It may be spring (or even summer) weather in other parts of the country, but in western Washington, the rains continue unabated. Rather than fight it, Wolf Haven is reprinting an article which originally ran in the winter issue of our members-benefit magazine, Wolf Tracks. Just for fun, we’ve added some more pictures of mushrooms that can be found on our prairie.
By Anne Schuster, Prairie Specialist, Wolf Haven
The rainy season of the Pacific Northwest is also the season of mushrooms. Mushrooms are the reproductive parts of underground fungi, sort of like the flower version of a fungus. Most parts of a fungus are microscopic, living in and among plants and soil. Fungi make up 90% of the living material in forest soil. There are estimated to be up to 5 million species of fungus, but less than 10% of those species are known to science. Fungi, which are more closely related to animals than plants, are amazingly important for humans. The antibiotic penicillin, yeast for baking bread and brewing alcoholic beverages, and delicious truffles are all types of fungi. Fungi were the first living organisms to colonize land; they might stimulate clouds to rain with their spores; and are a huge reason earth is not covered in dead plants and toxic materials. Fungi are one of the few things that can decompose the cellulose from dead trees, but there are also species of fungi that can metabolize dangerous metals, bacteria, and even nuclear waste into safer products.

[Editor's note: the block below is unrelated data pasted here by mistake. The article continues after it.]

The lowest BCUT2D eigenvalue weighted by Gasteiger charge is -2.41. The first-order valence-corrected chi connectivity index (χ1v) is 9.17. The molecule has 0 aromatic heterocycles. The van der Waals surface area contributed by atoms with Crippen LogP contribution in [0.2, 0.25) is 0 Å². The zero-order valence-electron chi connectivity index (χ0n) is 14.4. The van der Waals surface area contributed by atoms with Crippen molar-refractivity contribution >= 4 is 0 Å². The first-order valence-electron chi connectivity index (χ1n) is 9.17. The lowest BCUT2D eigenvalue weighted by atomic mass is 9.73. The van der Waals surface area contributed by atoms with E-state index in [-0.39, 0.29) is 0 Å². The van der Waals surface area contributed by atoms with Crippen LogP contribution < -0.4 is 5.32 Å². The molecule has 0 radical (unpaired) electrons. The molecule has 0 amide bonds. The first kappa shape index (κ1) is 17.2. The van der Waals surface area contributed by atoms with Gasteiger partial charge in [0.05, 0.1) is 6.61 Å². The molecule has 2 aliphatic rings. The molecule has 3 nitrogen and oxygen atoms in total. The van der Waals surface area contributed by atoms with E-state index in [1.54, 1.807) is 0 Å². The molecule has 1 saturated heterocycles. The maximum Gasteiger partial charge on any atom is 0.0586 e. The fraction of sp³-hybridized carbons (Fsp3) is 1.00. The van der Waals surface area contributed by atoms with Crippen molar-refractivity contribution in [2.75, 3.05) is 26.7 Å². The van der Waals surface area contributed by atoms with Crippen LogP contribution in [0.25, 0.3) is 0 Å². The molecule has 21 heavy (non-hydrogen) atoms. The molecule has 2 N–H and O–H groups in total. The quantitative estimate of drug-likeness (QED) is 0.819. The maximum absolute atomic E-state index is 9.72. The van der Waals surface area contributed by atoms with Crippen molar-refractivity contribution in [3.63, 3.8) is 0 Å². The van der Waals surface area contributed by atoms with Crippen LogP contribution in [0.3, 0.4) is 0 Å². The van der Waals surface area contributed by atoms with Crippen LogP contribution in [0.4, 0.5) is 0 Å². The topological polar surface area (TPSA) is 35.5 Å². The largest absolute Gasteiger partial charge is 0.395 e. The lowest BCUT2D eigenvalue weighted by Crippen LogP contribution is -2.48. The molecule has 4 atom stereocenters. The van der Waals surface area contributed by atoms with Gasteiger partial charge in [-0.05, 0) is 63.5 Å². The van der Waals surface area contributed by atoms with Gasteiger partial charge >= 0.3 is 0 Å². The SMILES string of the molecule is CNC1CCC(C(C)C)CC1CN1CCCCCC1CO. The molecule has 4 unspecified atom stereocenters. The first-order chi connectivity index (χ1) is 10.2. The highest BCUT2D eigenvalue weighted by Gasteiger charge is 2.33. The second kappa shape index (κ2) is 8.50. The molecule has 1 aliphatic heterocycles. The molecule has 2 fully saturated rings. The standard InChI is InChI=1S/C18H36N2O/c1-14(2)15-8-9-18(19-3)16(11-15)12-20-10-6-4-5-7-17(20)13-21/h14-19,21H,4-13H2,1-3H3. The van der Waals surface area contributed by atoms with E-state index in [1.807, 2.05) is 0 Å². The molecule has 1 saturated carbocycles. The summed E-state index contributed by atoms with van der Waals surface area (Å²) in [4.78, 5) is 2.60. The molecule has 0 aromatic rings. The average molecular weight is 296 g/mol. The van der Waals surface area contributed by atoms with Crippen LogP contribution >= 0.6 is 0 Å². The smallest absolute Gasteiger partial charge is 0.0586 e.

Next time you are out at Wolf Haven, keep an eye out for some of these mushrooms on our prairie, and also give thanks for their role in our world.